Spot any lions to extrapolate?
The Selous Game Reserve in southeastern Tanzania is very large – about 47,500 km2. Supposedly home to a great wealth and diversity of wildlife, it has also been identified as one of the most important lion “strongholds” in Africa. It has also recently become known as a massive elephant poaching slaughterhouse.
A scientific paper by Riggio et al (2013) estimated a lion population of no less than 7,644 individuals in the Selous region, with 4,953 in the “protected” areas . The estimate was made by remote sensing of “suitable habitat” and then extrapolating lions into the area.
Another estimate was made by Brink et al (2012) who estimated a total of 4,300 individuals (confidence levels indicate a range between 1,700 and 6,900 individuals). The estimate was made by ground surveys over 459 km2 (less than 1% of the total area) and then extrapolating lion densities across the rest of the Selous. The researchers actually only encountered 20 lions during their ground surveys…
Brink et al used a “call-up” method, an accepted means of counting lions in an area. Calls of a buffalo in distress are made over loudspeakers, and lions that approach the vehicle are then counted, sexed, aged and photographed. Brink et al assumed that lions “heard” the calls from a maximum of 1.5 km away, and assumed they sampled lions in that area. Other researchers working in other locations assumed lions heard the calls from 2.5 km away or even 3.5 km away.
The importance of the response radius is that it greatly affects the estimated lion numbers. Brink et al estimated an average of 0.06 adult lions/km2 in the Selous, but if lions responded from further away, the estimates might have gone down to 0.02 or 0.01 adult lions/km2. Meaning that instead of 2,850 adults, there could only have been 950 or perhaps even 475 adult lions in the Selous.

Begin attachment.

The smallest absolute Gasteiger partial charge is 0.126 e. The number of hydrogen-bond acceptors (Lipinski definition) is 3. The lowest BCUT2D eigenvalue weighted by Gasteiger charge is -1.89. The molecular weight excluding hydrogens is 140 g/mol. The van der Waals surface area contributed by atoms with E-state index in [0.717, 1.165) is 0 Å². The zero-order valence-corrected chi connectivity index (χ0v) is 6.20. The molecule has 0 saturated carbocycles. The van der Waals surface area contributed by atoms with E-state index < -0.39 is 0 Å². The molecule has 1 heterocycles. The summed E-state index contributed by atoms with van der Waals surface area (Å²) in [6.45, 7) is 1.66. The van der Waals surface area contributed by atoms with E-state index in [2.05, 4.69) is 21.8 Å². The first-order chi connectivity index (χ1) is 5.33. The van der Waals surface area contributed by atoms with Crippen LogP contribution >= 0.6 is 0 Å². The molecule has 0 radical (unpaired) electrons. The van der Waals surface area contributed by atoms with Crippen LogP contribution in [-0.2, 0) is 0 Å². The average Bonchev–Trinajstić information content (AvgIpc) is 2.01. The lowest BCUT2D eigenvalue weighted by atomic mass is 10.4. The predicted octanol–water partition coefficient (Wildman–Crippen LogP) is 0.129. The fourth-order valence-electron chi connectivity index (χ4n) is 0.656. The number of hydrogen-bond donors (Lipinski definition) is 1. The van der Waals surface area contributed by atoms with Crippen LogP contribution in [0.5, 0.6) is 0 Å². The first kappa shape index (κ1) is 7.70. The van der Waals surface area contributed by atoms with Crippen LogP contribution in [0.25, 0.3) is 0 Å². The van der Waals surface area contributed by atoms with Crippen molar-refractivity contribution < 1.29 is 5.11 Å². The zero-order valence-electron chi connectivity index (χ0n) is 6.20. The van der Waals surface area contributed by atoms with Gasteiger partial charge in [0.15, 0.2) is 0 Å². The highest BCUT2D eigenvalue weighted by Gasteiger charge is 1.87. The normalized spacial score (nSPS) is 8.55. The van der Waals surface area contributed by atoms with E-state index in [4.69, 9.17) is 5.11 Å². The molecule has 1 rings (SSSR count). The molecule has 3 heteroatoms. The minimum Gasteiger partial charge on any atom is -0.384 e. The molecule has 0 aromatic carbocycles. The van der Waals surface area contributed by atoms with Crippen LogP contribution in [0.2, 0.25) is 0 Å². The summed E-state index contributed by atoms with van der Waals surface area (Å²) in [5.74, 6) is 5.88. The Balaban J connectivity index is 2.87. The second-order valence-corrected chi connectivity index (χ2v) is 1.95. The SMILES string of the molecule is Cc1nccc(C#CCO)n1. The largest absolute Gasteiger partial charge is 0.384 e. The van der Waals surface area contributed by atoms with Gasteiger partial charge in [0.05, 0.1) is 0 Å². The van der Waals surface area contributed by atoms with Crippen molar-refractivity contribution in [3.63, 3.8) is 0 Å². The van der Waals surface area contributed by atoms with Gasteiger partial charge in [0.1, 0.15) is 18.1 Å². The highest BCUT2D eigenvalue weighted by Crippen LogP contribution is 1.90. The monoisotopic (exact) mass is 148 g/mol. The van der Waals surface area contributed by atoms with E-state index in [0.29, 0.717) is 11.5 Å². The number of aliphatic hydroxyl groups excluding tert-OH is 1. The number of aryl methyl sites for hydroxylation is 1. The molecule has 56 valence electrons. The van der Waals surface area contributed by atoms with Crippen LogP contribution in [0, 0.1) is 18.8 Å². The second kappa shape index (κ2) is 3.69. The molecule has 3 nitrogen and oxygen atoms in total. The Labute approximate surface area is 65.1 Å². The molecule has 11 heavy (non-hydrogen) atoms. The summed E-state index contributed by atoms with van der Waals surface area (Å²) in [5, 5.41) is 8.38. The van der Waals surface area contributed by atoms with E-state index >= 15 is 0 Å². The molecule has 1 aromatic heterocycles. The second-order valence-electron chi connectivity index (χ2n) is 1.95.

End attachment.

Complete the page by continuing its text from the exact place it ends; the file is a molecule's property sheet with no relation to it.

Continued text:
So, via different methods and using different assumptions, all we can say is that the Selous contains anywhere between 475 and 4,953 lions.
Now ask yourself if those sorts of lion “population estimates” are good enough to guide any conservation programme for a species in rapid decline?
That question is all the more relevant because over 80% of the Selous is divided up into trophy hunting areas, and lions are shot there in significant numbers each year.
Brink et al did make a very significant observation in this regard. In 1997, previous studies showed that the adult male:adult female ratio in the area was 1:1.28. However, by 2009, that ratio had declined by 234% to 1 male lion to 3 female lions, suggesting significant overutilization by trophy hunters. Similarly skewed sex ratios in or near trophy hunting areas have also been observed in Cameroon, Zimbabwe, Zambia, etc.
It is high time that we cease to rely on population projections and radical extrapolations to estimate lion numbers remaining in Africa. This is a species in dire straits that is reduced in population numbers by a diversity of factors including loss of prey and habitat, diseases, conflict with humans and their livestock and trophy hunting. It is high time we stopped being complacent and gathered some realistic lion numbers to scientifically guide future conservation programmes to at least stabilize what lions are left in Africa.
This will cost money, but we can no longer make these sorts of stabs in the dark when talking about population numbers of an increasingly endangered species. Especially when adult and subadult males of that species continue to be commercially utilized via trophy hunting.
Picture credit: http://www.panoramio.com/photo/95423814